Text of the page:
In case you didn’t read yesterday’s blog post you’re not aware that I’m in the middle of a three-day interview with Roy and Margaret Fitzwater, Co-Directors of the Church Discipleship Ministry of The Navigators
Roy and Margaret oversee a team of Navigators who are planted around the country whose sole responsibility is to aid churches in the making of disciples. What you’re about read is some of the most important information I’ve seen concerning the church and making disciples.
Check this out…
Rick: Roy and Margaret, one of the things I see as I work with churches is that many of them have their own perspective concerning how to make disciples. What are some basic biblical principles that every church needs to make part of the disciple-making process?
Margaret and Roy: First off, THE GREAT COMMISSION (Matthew 28:19) is not THE GREAT SUGGESTION. Making disciples is a biblical mandate. There is no spiritual gift of disciplemaking. Every follower of Christ is given the mandate and authority to make disciples. Secondly, it is NOT a classroom experience. It has to be life-to-life just like Jesus did and modeled. We see Paul modeling the same thing very clearly when he said, “we loved you so much, we were delighted to share with you not only the gospel of God but our lives as well.” (1 Thessalonians 2:8). Life-to-life discipleship is the perfect marriage of the Great Commandment and the Great Commission. Living life-to-life comes out of an overflow of our personal relationship with the Lord and into the lives of others. Thirdly, it must be intentionally generational from the very beginning or it won’t be sustainable (2 Timothy 2:2) Many churches settle on short-term fixes or programs that give them fast results but can’t be sustained over time. True culture change (to a culture of discipleship) usually takes 2-5 years to begin to really manifest itself.
Rick: What are you and your team finding out are the main obstacles to becoming a disciple making church?
Margaret and Roy: The main obstacle is perspective. It’s really about churches lacking the biblical conviction of what the church has really been commissioned to do – to be intentional about making disciples. It’s not an overnight process or a quick fix. Jesus spent three years with the Disciples equipping them. The second obstacle is the intentionality. Jesus said you make disciples, I will build my church. (Matthew 28:19 and 16:18) We often get that backwards. We focus on building the church, and hope that Jesus will make disciples. Most churches aren't even making converts let alone disciples, nor do they have a definition of what a disciple is. Without a target it’s hard to identify goals and hit them. Without a pathway or a track to run on, where does a disciplemaker lead their disciple? When we work with churches, much of our time is spent developing this pathway. A third major obstacle is our focus on information vs. transformation. So much value is put on head knowledge. More head knowledge doesn’t significantly change lives. Someone once said, “God doesn’t need smarter sinners.” This informational/classroom paradigm has to change!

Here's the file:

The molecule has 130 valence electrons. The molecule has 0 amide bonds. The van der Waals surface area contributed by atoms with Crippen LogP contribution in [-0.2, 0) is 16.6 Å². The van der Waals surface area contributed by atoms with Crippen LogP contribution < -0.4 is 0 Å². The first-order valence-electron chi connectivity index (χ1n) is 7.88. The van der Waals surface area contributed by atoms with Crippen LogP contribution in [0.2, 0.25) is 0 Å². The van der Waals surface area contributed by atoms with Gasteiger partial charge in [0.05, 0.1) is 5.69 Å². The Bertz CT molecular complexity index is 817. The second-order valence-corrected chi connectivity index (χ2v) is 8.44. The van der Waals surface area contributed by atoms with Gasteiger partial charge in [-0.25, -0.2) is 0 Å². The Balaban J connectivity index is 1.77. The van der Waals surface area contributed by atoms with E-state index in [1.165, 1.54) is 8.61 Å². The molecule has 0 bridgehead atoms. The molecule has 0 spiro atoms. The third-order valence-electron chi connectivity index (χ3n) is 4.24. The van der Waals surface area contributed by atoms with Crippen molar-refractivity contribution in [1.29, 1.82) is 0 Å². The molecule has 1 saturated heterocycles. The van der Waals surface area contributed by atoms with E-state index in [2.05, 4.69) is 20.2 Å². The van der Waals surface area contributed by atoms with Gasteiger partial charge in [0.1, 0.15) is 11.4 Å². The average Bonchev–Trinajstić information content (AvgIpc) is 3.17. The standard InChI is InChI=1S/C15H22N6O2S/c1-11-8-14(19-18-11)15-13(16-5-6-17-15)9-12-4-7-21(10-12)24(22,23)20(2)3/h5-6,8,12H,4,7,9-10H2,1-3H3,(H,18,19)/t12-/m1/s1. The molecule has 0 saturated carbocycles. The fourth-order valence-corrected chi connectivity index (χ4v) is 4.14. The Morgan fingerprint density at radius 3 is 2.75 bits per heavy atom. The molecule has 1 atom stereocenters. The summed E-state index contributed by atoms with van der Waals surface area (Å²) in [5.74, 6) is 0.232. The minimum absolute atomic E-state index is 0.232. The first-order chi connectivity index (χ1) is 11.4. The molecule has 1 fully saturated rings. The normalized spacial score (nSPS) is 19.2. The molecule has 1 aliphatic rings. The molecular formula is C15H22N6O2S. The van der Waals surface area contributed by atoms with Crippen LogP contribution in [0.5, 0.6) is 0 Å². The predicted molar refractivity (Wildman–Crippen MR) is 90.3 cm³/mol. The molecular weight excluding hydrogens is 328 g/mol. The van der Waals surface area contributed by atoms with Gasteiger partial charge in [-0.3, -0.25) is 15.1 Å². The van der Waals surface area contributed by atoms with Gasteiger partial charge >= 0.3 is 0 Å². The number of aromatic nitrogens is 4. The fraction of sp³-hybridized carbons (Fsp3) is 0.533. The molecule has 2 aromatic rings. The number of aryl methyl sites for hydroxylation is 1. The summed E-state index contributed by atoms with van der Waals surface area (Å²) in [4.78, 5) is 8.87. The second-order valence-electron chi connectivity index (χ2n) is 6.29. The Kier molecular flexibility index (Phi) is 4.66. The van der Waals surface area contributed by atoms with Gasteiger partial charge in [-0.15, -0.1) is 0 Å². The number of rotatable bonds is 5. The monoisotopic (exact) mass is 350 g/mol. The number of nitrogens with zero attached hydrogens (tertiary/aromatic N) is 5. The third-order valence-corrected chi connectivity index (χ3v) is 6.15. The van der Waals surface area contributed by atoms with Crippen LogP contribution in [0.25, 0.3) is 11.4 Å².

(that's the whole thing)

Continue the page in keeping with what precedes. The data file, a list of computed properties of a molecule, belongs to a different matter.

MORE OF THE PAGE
Rick: What steps might a church take to overcome those obstacles?
Margaret and Roy: Churches need to create a definition of a disciple and then evaluate every activity in the church through the lens of whether or not is it helping us to make disciples. They have to have a serious commitment to making disciples. It must be the core of the church, and that means mission, vision, values, etc. They need to understand the priority of multiplication over addition. It’s not about today’s convert but individual journeys leading to tomorrow’s deep disciples, with the end result being disciples who make disciples. This has much greater impact in the long run both numerically and from a life-change perspective.
Rick: What is the role of the senior leadership when it comes to working through these steps?
Margaret and Roy: The senior leadership team has to be continuously making disciples themselves. (More is caught than taught.) It must define who they are, be a priority and become their normative behavior. They aren't adding something new, but are being more intentional in their current relationships with the leaders with whom they work. And as we said before, this isn't done to check the box or as a duty, but out of an overflow of our personal relationship with God. Then they must share stories of times with their disciples from the pulpit and in other venues. Making disciples is so fulfilling that the life and passion that comes from this, including leading people to Christ initially, spills over into everything they do, and people can’t help but notice. It is life-giving in itself because God is the source – we just get to be there as a conduit of His love.